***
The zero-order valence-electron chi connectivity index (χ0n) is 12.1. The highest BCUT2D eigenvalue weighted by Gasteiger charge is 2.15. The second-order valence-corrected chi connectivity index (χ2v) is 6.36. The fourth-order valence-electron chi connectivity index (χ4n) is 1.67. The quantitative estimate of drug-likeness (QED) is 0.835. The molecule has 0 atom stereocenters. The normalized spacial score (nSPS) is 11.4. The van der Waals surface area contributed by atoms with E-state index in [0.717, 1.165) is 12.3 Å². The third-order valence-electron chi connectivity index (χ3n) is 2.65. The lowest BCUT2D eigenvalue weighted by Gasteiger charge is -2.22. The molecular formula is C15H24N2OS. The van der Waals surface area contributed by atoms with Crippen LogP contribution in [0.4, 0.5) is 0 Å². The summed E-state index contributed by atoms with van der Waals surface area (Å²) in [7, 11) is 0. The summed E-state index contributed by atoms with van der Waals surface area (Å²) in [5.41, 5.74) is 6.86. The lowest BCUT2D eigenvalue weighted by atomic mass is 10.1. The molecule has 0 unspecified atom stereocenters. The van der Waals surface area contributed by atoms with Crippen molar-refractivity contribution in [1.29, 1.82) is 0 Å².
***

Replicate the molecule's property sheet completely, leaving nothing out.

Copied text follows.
The zero-order valence-electron chi connectivity index (χ0n) is 12.1. The highest BCUT2D eigenvalue weighted by Gasteiger charge is 2.15. The second-order valence-corrected chi connectivity index (χ2v) is 6.36. The fourth-order valence-electron chi connectivity index (χ4n) is 1.67. The quantitative estimate of drug-likeness (QED) is 0.835. The molecule has 0 atom stereocenters. The normalized spacial score (nSPS) is 11.4. The van der Waals surface area contributed by atoms with E-state index in [0.717, 1.165) is 12.3 Å². The third-order valence-electron chi connectivity index (χ3n) is 2.65. The lowest BCUT2D eigenvalue weighted by Gasteiger charge is -2.22. The molecular formula is C15H24N2OS. The van der Waals surface area contributed by atoms with Crippen LogP contribution in [0.4, 0.5) is 0 Å². The summed E-state index contributed by atoms with van der Waals surface area (Å²) in [7, 11) is 0. The summed E-state index contributed by atoms with van der Waals surface area (Å²) in [5.41, 5.74) is 6.86. The lowest BCUT2D eigenvalue weighted by atomic mass is 10.1. The molecule has 0 unspecified atom stereocenters. The van der Waals surface area contributed by atoms with Crippen molar-refractivity contribution in [1.29, 1.82) is 0 Å².